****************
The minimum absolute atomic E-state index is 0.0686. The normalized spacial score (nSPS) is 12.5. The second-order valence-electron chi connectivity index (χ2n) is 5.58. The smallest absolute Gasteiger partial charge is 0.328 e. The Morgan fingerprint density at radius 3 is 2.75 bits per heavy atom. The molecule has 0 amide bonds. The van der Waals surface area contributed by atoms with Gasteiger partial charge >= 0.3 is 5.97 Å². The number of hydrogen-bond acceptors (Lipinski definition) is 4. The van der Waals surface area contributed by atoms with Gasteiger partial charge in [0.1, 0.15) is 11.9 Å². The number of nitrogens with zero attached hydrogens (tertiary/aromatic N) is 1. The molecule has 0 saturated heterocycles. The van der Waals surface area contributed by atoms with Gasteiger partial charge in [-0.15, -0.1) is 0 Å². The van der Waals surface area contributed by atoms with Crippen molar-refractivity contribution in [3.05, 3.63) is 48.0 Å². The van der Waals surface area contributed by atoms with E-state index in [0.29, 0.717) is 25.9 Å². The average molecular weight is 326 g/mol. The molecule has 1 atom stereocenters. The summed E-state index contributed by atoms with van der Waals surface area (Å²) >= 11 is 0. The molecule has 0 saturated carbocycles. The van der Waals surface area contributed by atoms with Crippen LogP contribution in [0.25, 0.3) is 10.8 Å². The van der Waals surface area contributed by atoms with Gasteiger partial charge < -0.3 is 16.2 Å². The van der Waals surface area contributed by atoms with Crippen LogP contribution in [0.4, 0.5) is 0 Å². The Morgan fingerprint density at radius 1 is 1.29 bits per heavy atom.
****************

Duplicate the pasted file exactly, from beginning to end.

The minimum absolute atomic E-state index is 0.0686. The normalized spacial score (nSPS) is 12.5. The second-order valence-electron chi connectivity index (χ2n) is 5.58. The smallest absolute Gasteiger partial charge is 0.328 e. The Morgan fingerprint density at radius 3 is 2.75 bits per heavy atom. The molecule has 0 amide bonds. The van der Waals surface area contributed by atoms with Gasteiger partial charge >= 0.3 is 5.97 Å². The number of hydrogen-bond acceptors (Lipinski definition) is 4. The van der Waals surface area contributed by atoms with Gasteiger partial charge in [0.1, 0.15) is 11.9 Å². The number of nitrogens with zero attached hydrogens (tertiary/aromatic N) is 1. The molecule has 0 saturated heterocycles. The van der Waals surface area contributed by atoms with Gasteiger partial charge in [-0.15, -0.1) is 0 Å². The van der Waals surface area contributed by atoms with Crippen molar-refractivity contribution in [3.05, 3.63) is 48.0 Å². The van der Waals surface area contributed by atoms with E-state index in [0.29, 0.717) is 25.9 Å². The average molecular weight is 326 g/mol. The molecule has 1 atom stereocenters. The summed E-state index contributed by atoms with van der Waals surface area (Å²) >= 11 is 0. The molecule has 0 saturated carbocycles. The van der Waals surface area contributed by atoms with Crippen LogP contribution in [0.25, 0.3) is 10.8 Å². The van der Waals surface area contributed by atoms with Gasteiger partial charge < -0.3 is 16.2 Å². The van der Waals surface area contributed by atoms with Crippen LogP contribution in [0.4, 0.5) is 0 Å². The Morgan fingerprint density at radius 1 is 1.29 bits per heavy atom.